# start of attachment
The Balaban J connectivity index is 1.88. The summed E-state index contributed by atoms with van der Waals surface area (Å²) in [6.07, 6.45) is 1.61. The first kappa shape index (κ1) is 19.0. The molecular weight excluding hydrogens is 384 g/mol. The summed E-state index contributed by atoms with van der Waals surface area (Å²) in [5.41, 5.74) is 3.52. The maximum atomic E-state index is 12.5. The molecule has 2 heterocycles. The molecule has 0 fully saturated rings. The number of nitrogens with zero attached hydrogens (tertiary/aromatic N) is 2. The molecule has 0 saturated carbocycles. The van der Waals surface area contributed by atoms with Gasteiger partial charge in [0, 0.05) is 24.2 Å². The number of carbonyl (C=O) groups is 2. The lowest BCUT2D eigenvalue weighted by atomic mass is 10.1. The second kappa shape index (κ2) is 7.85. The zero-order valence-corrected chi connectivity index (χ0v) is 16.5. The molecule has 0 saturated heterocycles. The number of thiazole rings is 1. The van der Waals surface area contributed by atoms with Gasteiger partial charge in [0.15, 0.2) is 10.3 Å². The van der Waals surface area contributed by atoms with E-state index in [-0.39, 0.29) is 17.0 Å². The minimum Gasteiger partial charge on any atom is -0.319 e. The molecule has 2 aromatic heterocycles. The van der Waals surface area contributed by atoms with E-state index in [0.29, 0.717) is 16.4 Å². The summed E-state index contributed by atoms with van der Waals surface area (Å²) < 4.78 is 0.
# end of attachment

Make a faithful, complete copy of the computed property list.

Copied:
The Balaban J connectivity index is 1.88. The summed E-state index contributed by atoms with van der Waals surface area (Å²) in [6.07, 6.45) is 1.61. The first kappa shape index (κ1) is 19.0. The molecular weight excluding hydrogens is 384 g/mol. The summed E-state index contributed by atoms with van der Waals surface area (Å²) in [5.41, 5.74) is 3.52. The maximum atomic E-state index is 12.5. The molecule has 2 heterocycles. The molecule has 0 fully saturated rings. The number of nitrogens with zero attached hydrogens (tertiary/aromatic N) is 2. The molecule has 0 saturated carbocycles. The van der Waals surface area contributed by atoms with Gasteiger partial charge in [0, 0.05) is 24.2 Å². The number of carbonyl (C=O) groups is 2. The lowest BCUT2D eigenvalue weighted by atomic mass is 10.1. The second kappa shape index (κ2) is 7.85. The zero-order valence-corrected chi connectivity index (χ0v) is 16.5. The molecule has 0 saturated heterocycles. The number of thiazole rings is 1. The van der Waals surface area contributed by atoms with Gasteiger partial charge in [0.15, 0.2) is 10.3 Å². The van der Waals surface area contributed by atoms with E-state index in [-0.39, 0.29) is 17.0 Å². The minimum Gasteiger partial charge on any atom is -0.319 e. The molecule has 2 aromatic heterocycles. The van der Waals surface area contributed by atoms with E-state index in [0.29, 0.717) is 16.4 Å². The summed E-state index contributed by atoms with van der Waals surface area (Å²) < 4.78 is 0.